Trips for Families With Kids Ages 7 and 9
Any advice columnist would have said my family really needed a vacation. Over the past year, we spent far too much time at The Home Depot and U-Haul storage centers (we were renovating a house), as well as hospital rooms (too many reasons to explain). My children, Arjun and Araxi, are 9 and 7 years old--beyond the sandbox but not yet concerned about the fine line between cool and not cool. While trying to imagine what they'd most enjoy, I thought back to lessons learned from previous vacations, including the fact that spectacular scenery is for grownups. My kids love fun, hands-on activities and time to hang out together, and absolutely hate waiting in lines. For their sake and to preserve my sanity, I wished for all of these things, too. A farm with cute animals and a place to swim seemed like the perfect simple solution. The idea apparently appealed to another generation, as my parents wound up joining us.
Through the Pennsylvania Farm Vacation Association I found Weatherbury Farm, a B&B and working farm where guests help with the animals (1061 Sugar Run Rd., Avella, 724/587-3763, weatherburyfarm.com, $138 for a family of four). Owners Dale and Marcy Tudor decided after staying in various European pensions with their son Nigel that they wanted to run a B&B. While many B&Bs are filled with antiques and seek rich couples rather than families for guests, the Tudors decided they'd rather open an establishment that would appeal to children. They opened Weatherbury Farm, with a pool and six guest rooms, in 1992.
Our quarters, Mother's Sewing Room, had a black-and-gold foot-pedaled Singer machine as part of the decor, drawing Arjun and Araxi's attention for hours. They also inspected the steamer trunk, which stored extra bedding, and admired the claw-foot bathtub. I swear they never noticed the room had no TV.
After a delicious breakfast of apple pancakes and a bacon-and-egg casserole, Farmer Dale--everyone calls him that--guided us through the morning chores. We started by priming the hand pump. Anyone under 50 pounds had to put his or her entire body into this job. Araxi dangled from the handle a few times, and we managed to pump enough to give the animals their water. As we lugged buckets to the barn, my kids started talking about how hard farmers work. Geese, ducks, and guinea hens hung around in the background, and cats and kittens were everywhere. Farmer Dale showed us how to unroll a hay bale, and we fed the sheep and goats. The sheep ate out of our hands, which tickled. Arjun and Araxi used a baby bottle to give milk to a kid--the goat kind, with tiny hoofs and cute little teeth. It drained the bottle in less than a minute, and my kids were beyond thrilled.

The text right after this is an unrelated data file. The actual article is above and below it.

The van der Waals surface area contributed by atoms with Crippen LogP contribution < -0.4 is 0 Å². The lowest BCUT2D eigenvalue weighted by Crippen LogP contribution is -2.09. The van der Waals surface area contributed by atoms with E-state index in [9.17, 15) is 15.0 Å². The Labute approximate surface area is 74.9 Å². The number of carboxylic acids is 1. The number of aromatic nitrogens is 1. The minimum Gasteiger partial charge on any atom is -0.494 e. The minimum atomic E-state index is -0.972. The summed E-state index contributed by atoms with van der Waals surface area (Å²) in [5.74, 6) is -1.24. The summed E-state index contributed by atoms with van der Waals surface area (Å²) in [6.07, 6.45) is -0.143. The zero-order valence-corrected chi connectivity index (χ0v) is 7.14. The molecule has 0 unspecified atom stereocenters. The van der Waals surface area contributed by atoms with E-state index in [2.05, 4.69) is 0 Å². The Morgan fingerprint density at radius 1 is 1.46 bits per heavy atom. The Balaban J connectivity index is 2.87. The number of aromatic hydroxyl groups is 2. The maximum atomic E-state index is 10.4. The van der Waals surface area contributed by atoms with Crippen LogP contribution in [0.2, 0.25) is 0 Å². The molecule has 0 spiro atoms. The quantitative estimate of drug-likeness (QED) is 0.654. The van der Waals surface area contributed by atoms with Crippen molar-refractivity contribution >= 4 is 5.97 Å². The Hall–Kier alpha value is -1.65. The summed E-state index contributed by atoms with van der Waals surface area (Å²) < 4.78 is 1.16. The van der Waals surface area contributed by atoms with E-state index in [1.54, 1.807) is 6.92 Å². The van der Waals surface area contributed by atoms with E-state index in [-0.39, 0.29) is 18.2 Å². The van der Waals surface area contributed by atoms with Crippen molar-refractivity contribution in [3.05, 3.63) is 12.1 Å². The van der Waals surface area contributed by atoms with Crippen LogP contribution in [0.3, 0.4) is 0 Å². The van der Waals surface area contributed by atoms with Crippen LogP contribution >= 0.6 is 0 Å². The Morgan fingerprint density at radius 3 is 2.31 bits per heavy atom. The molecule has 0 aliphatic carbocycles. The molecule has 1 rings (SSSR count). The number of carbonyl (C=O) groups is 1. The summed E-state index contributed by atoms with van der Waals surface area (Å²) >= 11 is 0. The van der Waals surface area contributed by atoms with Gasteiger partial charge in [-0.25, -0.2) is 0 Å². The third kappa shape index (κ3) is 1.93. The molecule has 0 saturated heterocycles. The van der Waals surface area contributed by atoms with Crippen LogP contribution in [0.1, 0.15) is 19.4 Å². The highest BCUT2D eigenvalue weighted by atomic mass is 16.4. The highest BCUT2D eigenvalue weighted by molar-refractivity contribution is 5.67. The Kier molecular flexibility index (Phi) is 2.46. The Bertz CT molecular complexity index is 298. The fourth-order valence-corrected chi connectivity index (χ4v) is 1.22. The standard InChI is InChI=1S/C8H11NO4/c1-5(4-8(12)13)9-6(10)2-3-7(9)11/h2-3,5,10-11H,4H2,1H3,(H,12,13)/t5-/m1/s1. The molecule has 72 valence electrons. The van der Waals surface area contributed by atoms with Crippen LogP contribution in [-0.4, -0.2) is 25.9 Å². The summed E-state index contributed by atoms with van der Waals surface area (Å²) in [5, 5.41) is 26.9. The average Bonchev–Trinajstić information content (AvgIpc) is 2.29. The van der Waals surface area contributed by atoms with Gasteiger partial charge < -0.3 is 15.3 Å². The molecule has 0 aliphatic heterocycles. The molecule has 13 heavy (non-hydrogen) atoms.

Up at the henhouse, Farmer Dale opened the bird-size door, and chickens paraded out. We walked in the people-size door to deliver feed and water, and to gather beautiful pastel blue and green eggs. We didn't hang around long. "It smells worse than Yellowstone Park in there," Arjun said.
Once each morning's chores were finished, we had nothing in particular scheduled, though the children were given a packet of farm-related games and puzzles. We were free to explore the farm, which was always full of important lessons: On our way to the cow pasture, Farmer Marcy cheerily called out, "Remember, everything that's brown isn't dirt."
I also learned that as long as there were enough kittens to go around, everyone was happy. My kids found the side porch where more than a dozen cats and kittens gathered on drizzly days. They fell in love with Frankie, a six-week-old tabby with blue eyes who was small enough to curl up in their hands.
The hard part was getting my kids to leave the farm--and particularly, the porch with all the cats--for lunch and dinner. Pretty much every activity that took us off the farm, including a trip to an old-fashioned soda fountain, ended with the kids begging to go back.
At the end of our stay, Arjun and Araxi were given certificates that declared them Official Weatherbury Farm Kids. My parents were delighted with all the time they spent with their grandchildren. I was so relaxed I felt like I'd been to a spa.
When school started, Araxi had to do a report about what she had done over the summer. She drew a map of Pennsylvania decorated with kittens, along with an X in the southwest corner marking the farm. At the bottom of the page, she wrote: "We got to do chores!"
The farm associations of Pennsylvania (888/856-6622, pafarmstay.com) and Vermont (866/348-3276, vtfarms.org) make it especially easy to locate farmstays. Other states maintain agritourism sites--alabamaagritourism.com and California's agadventures.org, among others--where you can find farms that rent rooms, as well as ones that only welcome day visitors (for tours, tractor rides, and so on). Some farmstays are more geared to kids than others, so always ask about age-appropriate activities.
25 Reasons We Love Oaxaca